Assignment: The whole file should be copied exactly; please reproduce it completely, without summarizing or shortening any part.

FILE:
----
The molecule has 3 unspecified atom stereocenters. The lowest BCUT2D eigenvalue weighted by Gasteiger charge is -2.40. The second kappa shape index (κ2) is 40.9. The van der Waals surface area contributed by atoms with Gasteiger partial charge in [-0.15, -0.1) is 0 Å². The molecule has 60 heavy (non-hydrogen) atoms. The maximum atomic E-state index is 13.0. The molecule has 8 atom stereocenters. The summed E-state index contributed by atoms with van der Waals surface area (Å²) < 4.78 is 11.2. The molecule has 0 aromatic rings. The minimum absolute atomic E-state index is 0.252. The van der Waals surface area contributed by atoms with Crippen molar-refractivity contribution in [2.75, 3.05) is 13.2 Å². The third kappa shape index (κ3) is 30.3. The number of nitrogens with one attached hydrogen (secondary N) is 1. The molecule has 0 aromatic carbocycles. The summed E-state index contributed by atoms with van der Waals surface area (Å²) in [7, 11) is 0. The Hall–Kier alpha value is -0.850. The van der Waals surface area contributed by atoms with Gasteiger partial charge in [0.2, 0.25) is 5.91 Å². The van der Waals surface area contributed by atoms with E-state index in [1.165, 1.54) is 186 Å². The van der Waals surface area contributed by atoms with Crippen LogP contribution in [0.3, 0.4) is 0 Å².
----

The molecule has 3 unspecified atom stereocenters. The lowest BCUT2D eigenvalue weighted by Gasteiger charge is -2.40. The second kappa shape index (κ2) is 40.9. The van der Waals surface area contributed by atoms with Gasteiger partial charge in [-0.15, -0.1) is 0 Å². The molecule has 60 heavy (non-hydrogen) atoms. The maximum atomic E-state index is 13.0. The molecule has 8 atom stereocenters. The summed E-state index contributed by atoms with van der Waals surface area (Å²) < 4.78 is 11.2. The molecule has 0 aromatic rings. The minimum absolute atomic E-state index is 0.252. The van der Waals surface area contributed by atoms with Crippen molar-refractivity contribution in [2.75, 3.05) is 13.2 Å². The third kappa shape index (κ3) is 30.3. The number of nitrogens with one attached hydrogen (secondary N) is 1. The molecule has 0 aromatic carbocycles. The summed E-state index contributed by atoms with van der Waals surface area (Å²) in [7, 11) is 0. The Hall–Kier alpha value is -0.850. The van der Waals surface area contributed by atoms with Gasteiger partial charge in [0.2, 0.25) is 5.91 Å². The van der Waals surface area contributed by atoms with E-state index in [1.165, 1.54) is 186 Å². The van der Waals surface area contributed by atoms with Crippen LogP contribution in [0.3, 0.4) is 0 Å².